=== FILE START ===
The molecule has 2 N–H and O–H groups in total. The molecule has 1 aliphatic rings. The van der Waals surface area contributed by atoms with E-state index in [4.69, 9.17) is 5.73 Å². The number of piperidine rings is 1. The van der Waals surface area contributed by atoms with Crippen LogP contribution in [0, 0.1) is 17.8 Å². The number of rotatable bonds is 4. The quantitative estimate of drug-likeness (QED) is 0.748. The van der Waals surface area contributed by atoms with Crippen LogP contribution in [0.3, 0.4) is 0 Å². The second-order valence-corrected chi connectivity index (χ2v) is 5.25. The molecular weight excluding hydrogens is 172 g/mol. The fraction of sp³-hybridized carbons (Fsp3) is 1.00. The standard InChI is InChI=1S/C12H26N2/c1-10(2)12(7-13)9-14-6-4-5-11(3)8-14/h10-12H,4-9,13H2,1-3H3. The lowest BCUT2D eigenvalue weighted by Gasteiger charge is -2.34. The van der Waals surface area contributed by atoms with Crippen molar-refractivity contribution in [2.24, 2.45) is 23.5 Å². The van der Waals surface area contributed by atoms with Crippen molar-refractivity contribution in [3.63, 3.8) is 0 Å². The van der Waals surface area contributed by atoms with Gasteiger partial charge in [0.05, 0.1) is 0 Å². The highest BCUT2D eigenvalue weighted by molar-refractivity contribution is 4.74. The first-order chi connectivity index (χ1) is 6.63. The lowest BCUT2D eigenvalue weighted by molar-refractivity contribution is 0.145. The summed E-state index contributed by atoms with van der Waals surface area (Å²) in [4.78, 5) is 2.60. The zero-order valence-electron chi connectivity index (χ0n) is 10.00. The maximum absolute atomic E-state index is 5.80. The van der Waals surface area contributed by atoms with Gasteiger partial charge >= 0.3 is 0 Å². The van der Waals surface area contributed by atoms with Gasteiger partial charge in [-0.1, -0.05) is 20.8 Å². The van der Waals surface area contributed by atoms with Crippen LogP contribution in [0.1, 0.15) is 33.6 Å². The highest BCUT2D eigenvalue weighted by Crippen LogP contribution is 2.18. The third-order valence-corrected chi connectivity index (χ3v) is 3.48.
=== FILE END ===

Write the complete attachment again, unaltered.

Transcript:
The molecule has 2 N–H and O–H groups in total. The molecule has 1 aliphatic rings. The van der Waals surface area contributed by atoms with E-state index in [4.69, 9.17) is 5.73 Å². The number of piperidine rings is 1. The van der Waals surface area contributed by atoms with Crippen LogP contribution in [0, 0.1) is 17.8 Å². The number of rotatable bonds is 4. The quantitative estimate of drug-likeness (QED) is 0.748. The van der Waals surface area contributed by atoms with Crippen LogP contribution in [0.3, 0.4) is 0 Å². The second-order valence-corrected chi connectivity index (χ2v) is 5.25. The molecular weight excluding hydrogens is 172 g/mol. The fraction of sp³-hybridized carbons (Fsp3) is 1.00. The standard InChI is InChI=1S/C12H26N2/c1-10(2)12(7-13)9-14-6-4-5-11(3)8-14/h10-12H,4-9,13H2,1-3H3. The lowest BCUT2D eigenvalue weighted by Gasteiger charge is -2.34. The van der Waals surface area contributed by atoms with Crippen molar-refractivity contribution in [2.24, 2.45) is 23.5 Å². The van der Waals surface area contributed by atoms with Crippen molar-refractivity contribution in [3.63, 3.8) is 0 Å². The van der Waals surface area contributed by atoms with Gasteiger partial charge in [0.05, 0.1) is 0 Å². The highest BCUT2D eigenvalue weighted by molar-refractivity contribution is 4.74. The first-order chi connectivity index (χ1) is 6.63. The lowest BCUT2D eigenvalue weighted by molar-refractivity contribution is 0.145. The summed E-state index contributed by atoms with van der Waals surface area (Å²) in [4.78, 5) is 2.60. The zero-order valence-electron chi connectivity index (χ0n) is 10.00. The maximum absolute atomic E-state index is 5.80. The van der Waals surface area contributed by atoms with Gasteiger partial charge >= 0.3 is 0 Å². The van der Waals surface area contributed by atoms with Gasteiger partial charge in [-0.1, -0.05) is 20.8 Å². The van der Waals surface area contributed by atoms with Crippen LogP contribution in [0.1, 0.15) is 33.6 Å². The highest BCUT2D eigenvalue weighted by Crippen LogP contribution is 2.18. The third-order valence-corrected chi connectivity index (χ3v) is 3.48.